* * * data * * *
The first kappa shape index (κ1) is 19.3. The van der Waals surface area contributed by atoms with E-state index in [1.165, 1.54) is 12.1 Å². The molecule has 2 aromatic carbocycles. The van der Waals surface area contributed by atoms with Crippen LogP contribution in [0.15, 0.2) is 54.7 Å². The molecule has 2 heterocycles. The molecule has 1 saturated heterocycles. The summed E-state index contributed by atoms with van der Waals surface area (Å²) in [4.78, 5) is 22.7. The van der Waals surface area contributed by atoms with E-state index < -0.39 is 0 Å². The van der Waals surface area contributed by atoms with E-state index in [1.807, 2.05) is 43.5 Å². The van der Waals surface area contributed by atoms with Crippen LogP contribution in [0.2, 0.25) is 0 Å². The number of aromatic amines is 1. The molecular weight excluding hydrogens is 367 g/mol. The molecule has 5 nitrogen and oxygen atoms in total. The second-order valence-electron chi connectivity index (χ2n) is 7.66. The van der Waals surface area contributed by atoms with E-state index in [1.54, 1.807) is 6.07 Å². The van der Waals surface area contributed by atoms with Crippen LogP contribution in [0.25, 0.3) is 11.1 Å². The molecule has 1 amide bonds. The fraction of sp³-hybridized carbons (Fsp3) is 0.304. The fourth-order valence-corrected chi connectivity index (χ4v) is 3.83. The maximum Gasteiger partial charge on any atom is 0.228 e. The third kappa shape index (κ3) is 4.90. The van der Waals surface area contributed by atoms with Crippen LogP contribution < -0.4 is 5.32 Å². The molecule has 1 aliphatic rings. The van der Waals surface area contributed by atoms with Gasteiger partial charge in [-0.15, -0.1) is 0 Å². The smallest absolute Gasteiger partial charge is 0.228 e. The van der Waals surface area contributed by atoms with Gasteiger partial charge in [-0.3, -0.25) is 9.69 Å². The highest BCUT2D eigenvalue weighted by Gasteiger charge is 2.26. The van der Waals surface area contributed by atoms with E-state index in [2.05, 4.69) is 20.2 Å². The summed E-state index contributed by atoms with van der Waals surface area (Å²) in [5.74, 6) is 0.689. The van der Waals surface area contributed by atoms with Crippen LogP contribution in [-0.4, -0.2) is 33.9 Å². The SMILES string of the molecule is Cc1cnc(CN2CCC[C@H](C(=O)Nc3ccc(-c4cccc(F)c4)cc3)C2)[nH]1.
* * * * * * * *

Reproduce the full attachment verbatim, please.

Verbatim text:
The first kappa shape index (κ1) is 19.3. The van der Waals surface area contributed by atoms with E-state index in [1.165, 1.54) is 12.1 Å². The molecule has 2 aromatic carbocycles. The van der Waals surface area contributed by atoms with Crippen LogP contribution in [0.15, 0.2) is 54.7 Å². The molecule has 2 heterocycles. The molecule has 1 saturated heterocycles. The summed E-state index contributed by atoms with van der Waals surface area (Å²) in [4.78, 5) is 22.7. The van der Waals surface area contributed by atoms with E-state index < -0.39 is 0 Å². The van der Waals surface area contributed by atoms with E-state index in [1.807, 2.05) is 43.5 Å². The van der Waals surface area contributed by atoms with Crippen LogP contribution in [0.2, 0.25) is 0 Å². The number of aromatic amines is 1. The molecular weight excluding hydrogens is 367 g/mol. The molecule has 5 nitrogen and oxygen atoms in total. The second-order valence-electron chi connectivity index (χ2n) is 7.66. The van der Waals surface area contributed by atoms with E-state index in [1.54, 1.807) is 6.07 Å². The van der Waals surface area contributed by atoms with Crippen LogP contribution in [0.25, 0.3) is 11.1 Å². The molecule has 1 amide bonds. The fraction of sp³-hybridized carbons (Fsp3) is 0.304. The fourth-order valence-corrected chi connectivity index (χ4v) is 3.83. The maximum Gasteiger partial charge on any atom is 0.228 e. The third kappa shape index (κ3) is 4.90. The van der Waals surface area contributed by atoms with Crippen LogP contribution < -0.4 is 5.32 Å². The molecule has 1 aliphatic rings. The van der Waals surface area contributed by atoms with Gasteiger partial charge in [-0.15, -0.1) is 0 Å². The smallest absolute Gasteiger partial charge is 0.228 e. The van der Waals surface area contributed by atoms with Gasteiger partial charge in [-0.3, -0.25) is 9.69 Å². The highest BCUT2D eigenvalue weighted by Gasteiger charge is 2.26. The van der Waals surface area contributed by atoms with E-state index in [2.05, 4.69) is 20.2 Å². The summed E-state index contributed by atoms with van der Waals surface area (Å²) in [5.74, 6) is 0.689. The van der Waals surface area contributed by atoms with Crippen LogP contribution in [-0.4, -0.2) is 33.9 Å². The SMILES string of the molecule is Cc1cnc(CN2CCC[C@H](C(=O)Nc3ccc(-c4cccc(F)c4)cc3)C2)[nH]1.